The eternal struggle of rating books

In March I’ll have been running this blog for 4 years. That’s so crazy to me! It doesn’t feel like it’s been that long, but I guess it has. I started this blog shortly after I graduated from college and before I was working full-time or had completed my Master’s. Apparently that was 4 years ago! Over that amount of time, I feel like my ratings have become more consistent. Early on, I definitely gave more five star ratings than I do currently. This is basically a short rundown of how I rate books these days.

discussion posts

Firstly, if it was just up to me, I would probably give half-star ratings (and I do occasionally). But since Goodreads doesn’t allow half-star ratings, I try not to do that unless I have to. I want my ratings on here to match the stars I give a book on Goodreads.

One Star

I rarely give out one star ratings. That’s just because if I dislike a book enough to give it one star, I’ve probably DNFed it and I don’t give ratings to books I DNF. Here’s a link to my post about why I DNF books.

Two Stars

I finished it, but I didn’t like it. I didn’t absolutely HATE it, but I wouldn’t generally recommend it.

Recent(ish) two stars: S.T.A.G.S. by M.A. Bennett, Hello, Sunshine by Leila Howard, Coming Up for Air by Miranda Kenneally

Three Stars

This book was okay. Pretty good even. I didn’t hate it, but there’s still room for improvement in my opinion. Maybe the writing wasn’t great, the characters were a little annoying, the world wasn’t convincing, or the plot was lacking. It’s not something that I would necessarily recommend, but it was fine.

Recent three stars: The Gilded Wolves by Roshani Chokshi, Love á la Mode by Stephanie Kate Strohm, The Darkest Minds by Alexandra Bracken

Four Stars

I liked this book a lot and would highly recommend it! Maybe there were a couple little things that didn’t make sense or jive with me, but I’m willing to overlook them!

Recent four stars: Truthwitch by Susan Dennard, Sadie by Courtney Summers, The Feather Thief by Kirk Wallace Johnson

Five Stars

As I said earlier, I have definitely become more selective with my five star reviews. At this point, a five star comes when I absolutely LOVE a book. If I finish it, close the cover, and then hug the book (or my Kindle) to my chest (possibly holding back tears, but that’s optional), it’s a five star book.

Recent(ish) five stars: Neverwhere by Neil Gaiman, Bone Gap by Laura Ruby, Alex, Approximately by Jenn Bennett

How do you rate books? Do you find you’re freer or more stingy when handing out five star ratings? Do you ever one star books or do you just DNF? Do you do partial star ratings?
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Non-fiction Mini-Reviews

Since starting my new job at the library, I’ve begun reading more and more outside of my usual YA books (it’s just so hard to say “No” to books when I’m surrounded by them all day). I’ve even been reading non-fiction! Here are some short reviews for a couple of the non-fiction books I’ve been reading lately.

35901186The Feather Thief by Kirk Wallace Johnson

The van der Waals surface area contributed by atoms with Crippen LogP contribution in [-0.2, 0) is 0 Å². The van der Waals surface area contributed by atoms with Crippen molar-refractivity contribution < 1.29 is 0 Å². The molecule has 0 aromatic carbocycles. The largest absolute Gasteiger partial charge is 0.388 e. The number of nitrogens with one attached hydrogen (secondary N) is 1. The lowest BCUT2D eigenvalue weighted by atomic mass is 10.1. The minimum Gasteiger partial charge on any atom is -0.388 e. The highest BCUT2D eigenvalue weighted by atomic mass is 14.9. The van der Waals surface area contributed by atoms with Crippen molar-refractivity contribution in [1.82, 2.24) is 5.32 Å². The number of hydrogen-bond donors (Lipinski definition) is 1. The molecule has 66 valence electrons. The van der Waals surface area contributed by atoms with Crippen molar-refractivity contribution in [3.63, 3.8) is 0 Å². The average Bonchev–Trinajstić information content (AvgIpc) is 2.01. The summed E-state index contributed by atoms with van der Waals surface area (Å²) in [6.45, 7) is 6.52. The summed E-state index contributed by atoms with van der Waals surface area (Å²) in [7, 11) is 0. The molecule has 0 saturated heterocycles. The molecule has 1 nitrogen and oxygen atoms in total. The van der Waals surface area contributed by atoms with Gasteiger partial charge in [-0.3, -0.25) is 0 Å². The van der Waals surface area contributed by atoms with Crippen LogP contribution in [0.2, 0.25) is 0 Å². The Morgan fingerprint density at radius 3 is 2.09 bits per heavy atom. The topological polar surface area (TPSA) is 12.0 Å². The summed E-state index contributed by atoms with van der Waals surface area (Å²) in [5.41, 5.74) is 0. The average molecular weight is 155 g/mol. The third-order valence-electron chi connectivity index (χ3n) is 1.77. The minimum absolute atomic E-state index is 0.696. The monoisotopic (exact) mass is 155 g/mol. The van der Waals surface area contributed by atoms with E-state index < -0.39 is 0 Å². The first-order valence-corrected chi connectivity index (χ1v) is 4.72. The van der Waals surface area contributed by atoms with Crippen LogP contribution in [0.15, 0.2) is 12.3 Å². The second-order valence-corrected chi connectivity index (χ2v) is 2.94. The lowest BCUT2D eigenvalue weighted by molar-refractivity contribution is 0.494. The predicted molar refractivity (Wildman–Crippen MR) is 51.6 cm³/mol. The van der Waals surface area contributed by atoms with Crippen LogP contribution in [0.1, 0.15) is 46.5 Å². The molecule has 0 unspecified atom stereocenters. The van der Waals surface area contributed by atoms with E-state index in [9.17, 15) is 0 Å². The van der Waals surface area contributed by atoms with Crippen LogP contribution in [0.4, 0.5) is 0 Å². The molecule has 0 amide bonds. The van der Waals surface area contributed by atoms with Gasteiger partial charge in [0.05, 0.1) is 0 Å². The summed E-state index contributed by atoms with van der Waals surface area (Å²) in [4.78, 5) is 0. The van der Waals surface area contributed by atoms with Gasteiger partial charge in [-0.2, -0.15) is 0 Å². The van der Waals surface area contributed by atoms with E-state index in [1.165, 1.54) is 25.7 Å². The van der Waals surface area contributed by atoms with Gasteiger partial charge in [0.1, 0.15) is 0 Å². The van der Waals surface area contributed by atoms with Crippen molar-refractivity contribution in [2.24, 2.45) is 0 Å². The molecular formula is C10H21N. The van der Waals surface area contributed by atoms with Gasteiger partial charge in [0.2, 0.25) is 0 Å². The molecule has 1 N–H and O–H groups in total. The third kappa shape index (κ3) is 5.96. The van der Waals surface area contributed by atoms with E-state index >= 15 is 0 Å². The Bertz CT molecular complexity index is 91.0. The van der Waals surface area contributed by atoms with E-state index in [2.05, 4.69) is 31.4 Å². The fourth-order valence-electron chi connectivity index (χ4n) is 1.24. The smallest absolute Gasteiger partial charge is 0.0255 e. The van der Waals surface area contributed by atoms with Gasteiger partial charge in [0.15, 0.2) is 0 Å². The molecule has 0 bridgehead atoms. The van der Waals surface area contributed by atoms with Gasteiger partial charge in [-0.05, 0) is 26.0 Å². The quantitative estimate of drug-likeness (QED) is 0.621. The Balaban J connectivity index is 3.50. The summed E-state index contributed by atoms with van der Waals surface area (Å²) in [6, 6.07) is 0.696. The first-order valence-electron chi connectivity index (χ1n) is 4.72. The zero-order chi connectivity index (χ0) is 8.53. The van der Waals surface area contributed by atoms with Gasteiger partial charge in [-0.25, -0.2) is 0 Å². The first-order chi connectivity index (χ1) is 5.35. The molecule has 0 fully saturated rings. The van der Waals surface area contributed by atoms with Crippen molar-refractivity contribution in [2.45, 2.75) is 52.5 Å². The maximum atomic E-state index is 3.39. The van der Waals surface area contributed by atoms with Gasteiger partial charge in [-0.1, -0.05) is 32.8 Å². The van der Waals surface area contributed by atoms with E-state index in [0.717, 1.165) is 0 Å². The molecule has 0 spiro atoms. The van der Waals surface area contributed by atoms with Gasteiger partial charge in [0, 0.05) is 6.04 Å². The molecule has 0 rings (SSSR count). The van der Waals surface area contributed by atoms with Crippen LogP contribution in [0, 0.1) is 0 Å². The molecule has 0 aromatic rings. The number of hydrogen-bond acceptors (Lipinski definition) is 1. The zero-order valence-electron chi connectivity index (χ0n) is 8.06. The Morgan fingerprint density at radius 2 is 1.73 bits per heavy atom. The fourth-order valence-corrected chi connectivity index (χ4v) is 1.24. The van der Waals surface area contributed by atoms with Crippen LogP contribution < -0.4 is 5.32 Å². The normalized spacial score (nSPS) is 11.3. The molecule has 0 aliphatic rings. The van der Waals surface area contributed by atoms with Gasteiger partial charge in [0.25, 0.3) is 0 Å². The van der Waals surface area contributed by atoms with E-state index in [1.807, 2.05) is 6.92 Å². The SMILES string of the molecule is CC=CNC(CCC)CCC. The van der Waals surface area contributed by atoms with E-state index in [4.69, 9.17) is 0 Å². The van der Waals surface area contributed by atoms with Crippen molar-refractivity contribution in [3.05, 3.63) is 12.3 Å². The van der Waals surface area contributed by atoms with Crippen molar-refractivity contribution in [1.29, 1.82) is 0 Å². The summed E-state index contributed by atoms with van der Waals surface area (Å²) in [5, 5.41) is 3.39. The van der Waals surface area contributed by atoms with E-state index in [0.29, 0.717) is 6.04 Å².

This book was fantastic! I originally heard Kirk’s episode about the Tring heist on This American Life. I was worried the book would be repetitive since I already knew the gist of the story, but it has a ton of additional information (as promised).

I’m not sure if this is the author’s intent, but I really just feel so mad at the fly-tying community and at Rist. There’s just very little remorse to be found and a wild disregard for what these birds really mean on a scientific (and just basic human ethics) level.

Overall, I found this to be a quick read especially for a non-fiction book. It’s a quirky true crime story that I think a lot of people will find fascinating. What’s true? What’s a lie? And where are the rest of those bird skins??? 4/5

We Were Eight Years in PowerWe Were Eight Years in Power by Ta-Nehisi Coates
While I may not agree with all his points, I appreciate Coates’ writing and apparent passion. It feels trite to say, but this topic obviously means a lot to him, and that comes through with every single word in every single essay. He’s asking hard questions–questions that may not have a satisfying answer. And while he accepts that fact, he still feels that those questions need to be asked, and I agree.

I only have a couple of criticisms. The first is that his writing was hard for me to absorb at times. The language he chooses and the way he strings sentences together didn’t always translate in my head. That being said, I still could get the gist of what he was saying, but the lyricalness of his writing was sometimes lost on me.

The second is that as a POC who is not black, I felt a little bit like a third party reading this book. The focus of his essays is on black vs white relations in the United States. At times, it felt like Coates had blinders on to any other race that might exist in America. While I understand why his viewpoint here is so narrow, it made me feel a bit like an outsider while reading. He just kept talking about what this group of people did to this other group of people without mentioning where MY group of people fit in. 4/5